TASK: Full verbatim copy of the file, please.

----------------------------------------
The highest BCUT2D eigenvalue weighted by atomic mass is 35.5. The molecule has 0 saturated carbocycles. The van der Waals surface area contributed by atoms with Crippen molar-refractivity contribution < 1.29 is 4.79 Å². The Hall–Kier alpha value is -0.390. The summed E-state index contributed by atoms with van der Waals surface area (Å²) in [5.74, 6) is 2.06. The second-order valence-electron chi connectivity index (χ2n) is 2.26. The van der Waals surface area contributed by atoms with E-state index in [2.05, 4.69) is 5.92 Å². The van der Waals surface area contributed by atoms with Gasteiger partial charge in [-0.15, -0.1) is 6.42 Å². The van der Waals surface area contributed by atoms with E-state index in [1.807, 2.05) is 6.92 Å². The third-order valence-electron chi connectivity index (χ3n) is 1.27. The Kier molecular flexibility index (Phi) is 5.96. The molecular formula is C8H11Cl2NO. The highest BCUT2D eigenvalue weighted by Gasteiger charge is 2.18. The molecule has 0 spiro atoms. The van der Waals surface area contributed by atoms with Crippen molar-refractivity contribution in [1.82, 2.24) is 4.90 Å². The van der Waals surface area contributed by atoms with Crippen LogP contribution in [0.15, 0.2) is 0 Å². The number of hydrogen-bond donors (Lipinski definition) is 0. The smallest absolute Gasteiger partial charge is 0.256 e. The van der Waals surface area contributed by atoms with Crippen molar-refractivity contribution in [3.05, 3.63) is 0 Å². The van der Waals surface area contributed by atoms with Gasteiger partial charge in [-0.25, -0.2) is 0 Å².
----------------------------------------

The highest BCUT2D eigenvalue weighted by atomic mass is 35.5. The molecule has 0 saturated carbocycles. The van der Waals surface area contributed by atoms with Crippen molar-refractivity contribution < 1.29 is 4.79 Å². The Hall–Kier alpha value is -0.390. The summed E-state index contributed by atoms with van der Waals surface area (Å²) in [5.74, 6) is 2.06. The second-order valence-electron chi connectivity index (χ2n) is 2.26. The van der Waals surface area contributed by atoms with E-state index in [2.05, 4.69) is 5.92 Å². The van der Waals surface area contributed by atoms with Gasteiger partial charge in [-0.15, -0.1) is 6.42 Å². The van der Waals surface area contributed by atoms with E-state index in [1.807, 2.05) is 6.92 Å². The third-order valence-electron chi connectivity index (χ3n) is 1.27. The Kier molecular flexibility index (Phi) is 5.96. The molecular formula is C8H11Cl2NO. The highest BCUT2D eigenvalue weighted by Gasteiger charge is 2.18. The molecule has 0 spiro atoms. The van der Waals surface area contributed by atoms with Crippen molar-refractivity contribution in [1.82, 2.24) is 4.90 Å². The van der Waals surface area contributed by atoms with Crippen LogP contribution in [0.15, 0.2) is 0 Å². The number of hydrogen-bond donors (Lipinski definition) is 0. The smallest absolute Gasteiger partial charge is 0.256 e. The van der Waals surface area contributed by atoms with Crippen molar-refractivity contribution in [3.05, 3.63) is 0 Å². The van der Waals surface area contributed by atoms with Gasteiger partial charge in [-0.25, -0.2) is 0 Å².